Pakistan Reduces Duties on Palm Oil Imports

ISLAMABAD: Pakistan reduced duties on crude palm oil imports by

more than 11 per cent, to 8,000 rupees (100 rupees = RM3.98) per tonne,

as part of the 2010/11 budget, custom officials said yesterday.

“The duty cut will come into effect from today,” said Munir

Qureshi, a top Custom official at the Federal Board of Revenue.

The budget was announced on Saturday.

The Federal Bureau

of Revenue, the country’s main tax collecting agency, said on its

website that the Custom duty has been reduced to 8,000 rupees a tonne

from 9,000 rupees to cut the cost of edible oil in the domestic market.

Pakistan, the world’s fourth-largest buyer of vegetable oils, consumes

about 3 million tonnes of edible oil a year but produces only

500,000-800,000 tonnes from sunflower, rapeseed and cottonseed, relying

heavily on imports to meet about 80 per cent of demand.

It

imports a mix of refined and crude palm oil from Malaysia and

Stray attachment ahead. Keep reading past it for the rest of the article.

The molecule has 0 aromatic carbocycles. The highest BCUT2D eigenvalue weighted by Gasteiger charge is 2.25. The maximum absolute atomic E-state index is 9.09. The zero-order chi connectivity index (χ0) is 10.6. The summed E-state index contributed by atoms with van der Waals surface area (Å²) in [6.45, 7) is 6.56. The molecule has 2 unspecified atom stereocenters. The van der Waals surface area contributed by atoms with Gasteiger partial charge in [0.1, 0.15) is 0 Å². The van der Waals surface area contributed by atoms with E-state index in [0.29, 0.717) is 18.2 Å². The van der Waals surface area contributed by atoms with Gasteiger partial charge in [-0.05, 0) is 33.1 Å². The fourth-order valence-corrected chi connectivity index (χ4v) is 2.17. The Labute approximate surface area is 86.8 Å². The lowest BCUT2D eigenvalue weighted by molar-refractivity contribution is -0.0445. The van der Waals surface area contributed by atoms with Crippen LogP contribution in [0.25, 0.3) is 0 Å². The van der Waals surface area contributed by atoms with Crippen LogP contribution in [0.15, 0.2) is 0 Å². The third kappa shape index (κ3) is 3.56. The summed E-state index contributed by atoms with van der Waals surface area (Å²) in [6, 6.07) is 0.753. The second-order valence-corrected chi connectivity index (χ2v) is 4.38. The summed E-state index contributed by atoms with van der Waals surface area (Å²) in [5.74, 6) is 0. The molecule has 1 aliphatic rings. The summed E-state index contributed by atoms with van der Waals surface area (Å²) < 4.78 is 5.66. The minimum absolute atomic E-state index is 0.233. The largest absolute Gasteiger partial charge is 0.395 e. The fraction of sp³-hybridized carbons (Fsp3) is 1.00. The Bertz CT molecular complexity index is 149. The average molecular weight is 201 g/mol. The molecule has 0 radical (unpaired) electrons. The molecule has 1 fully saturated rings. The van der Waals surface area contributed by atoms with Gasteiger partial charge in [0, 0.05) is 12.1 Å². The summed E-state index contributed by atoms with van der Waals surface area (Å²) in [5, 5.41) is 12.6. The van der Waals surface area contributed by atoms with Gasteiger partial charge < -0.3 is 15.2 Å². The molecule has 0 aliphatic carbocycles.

Indonesia, the world biggest producers which account for 80 per cent of

total supply. Malaysia provides roughly 95 per cent of Pakistan’s

yearly total palm oil import.

Pakistan charges 15 per cent

less duty than the standard rate on crude palm oil import from Malaysia

as a result of a tariff agreement signed in 2007 between the two

countries.

Indonesia has been pushing Pakistan for the same

cut. The two countries are in talks for a preferential tariff pact, and

a Pakistani official confirmed last month that one was being

discussed.

In another development, a report issued by a US

Department of Agriculture attache in Kuala Lumpur said that Malaysia’s

crude palm oil production dropped 5.8 per cent to 1.3 million tonnes in

April 2010. Palm oil output was revised slightly upwards to 18.5

million tonnes for 2009/10.

“Palm oil exports declined 8.2

per cent to 1.3 million tonnes in April. Lower crude palm oil output

resulted in a lower stock level at the end of April,” the attache

report said.

Attache reports are not official USDA data. –

Reuters

Source : Business Times

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